Alumni eye Cape's new features

Monday, November 1, 2004

About 20 Southeast Missouri State University alumni and local residents learned Sunday just how much Cape Girardeau has changed.

The Office of Extended and Continuing Education coordinated a tour that highlighted the most recent developments in downtown Cape Girardeau as part of the university's schedule of events for homecoming.

"There are so many new things in Cape Girardeau," said tour guide Dr. Frank Nickell. "It's almost a new Cape Girardeau."

The bus route included the new addition to Southeast Missouri Hospital, the new federal courthouse that is under construction, the Bill Emerson Memorial Bridge, the River Campus, the Red House, floodwall murals and Marquette Towers.

"It's quite exciting to think about the future of Southeast Missouri," said Southeast alumna Helen Gillispie of Kirkwood, Mo., who rode on the tour with her husband, sister and grandson. Born and raised in Southeast Missouri, the 82-year-old graduated from Southeast in 1944.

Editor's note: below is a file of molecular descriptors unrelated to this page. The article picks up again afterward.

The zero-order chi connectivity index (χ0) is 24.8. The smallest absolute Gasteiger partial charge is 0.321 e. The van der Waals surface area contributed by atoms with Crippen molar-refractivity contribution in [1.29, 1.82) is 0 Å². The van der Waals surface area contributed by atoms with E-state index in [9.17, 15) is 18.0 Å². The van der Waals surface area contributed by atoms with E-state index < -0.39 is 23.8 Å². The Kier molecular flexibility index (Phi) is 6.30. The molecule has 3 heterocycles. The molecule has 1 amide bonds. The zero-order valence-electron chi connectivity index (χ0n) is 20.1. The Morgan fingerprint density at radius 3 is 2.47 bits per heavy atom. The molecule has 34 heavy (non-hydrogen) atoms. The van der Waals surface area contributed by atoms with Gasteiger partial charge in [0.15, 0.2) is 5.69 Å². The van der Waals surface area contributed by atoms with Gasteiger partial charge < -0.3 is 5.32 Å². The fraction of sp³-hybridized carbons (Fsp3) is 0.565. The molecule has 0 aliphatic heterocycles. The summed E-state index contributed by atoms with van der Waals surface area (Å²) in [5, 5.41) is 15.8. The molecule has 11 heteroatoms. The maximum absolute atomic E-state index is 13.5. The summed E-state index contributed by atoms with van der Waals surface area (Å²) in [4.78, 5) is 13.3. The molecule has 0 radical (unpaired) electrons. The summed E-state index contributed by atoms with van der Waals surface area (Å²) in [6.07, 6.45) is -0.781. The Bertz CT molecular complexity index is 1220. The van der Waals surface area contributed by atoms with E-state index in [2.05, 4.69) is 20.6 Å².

She remembers the opening of the old bridge in 1927 and performing with a friend at the Marquette Hotel for a civic organization in 1942.

The floodwall murals impressed her the most because it depicts Cape Girardeau's rich history, she said.

"I think it's important to record the history," Gillispie said.

Nickell not only told the stories behind each of the floodwall panels, he readily provided background trivia. For example, the brown steel in the federal courthouse is an aid in the design to withstand a terrorist attack similar to the one in Oklahoma City. The floodwall mural behind the Red House resembles what the Mississippi River must have looked like when Lewis and Clark visited the original Red House. The old bridge was one of the most guarded bridges during World War II, and each of the cables on the new bridge has its own 400-watt light bulb that individuals bought.

John Padavic, 43, of Memphis, Tenn., saw the Emerson Bridge for the first time during the tour. He said he was impressed with the River Campus and how the river walk was going to be developed and used recreationally.

"That's what was so terrific, to have the tour and find out about it," said Padavic, who is Gillispie's grandson. He graduated from Southeast in 1984.

When she first began teaching, Gillispie was skeptical of Cape Girardeau's potential, she said. She even scoffed when a motivational speaker at her school in St. Louis said he foresaw some city between St. Louis and Memphis becoming significant.

"But now I see that it's becoming a reality," she said.

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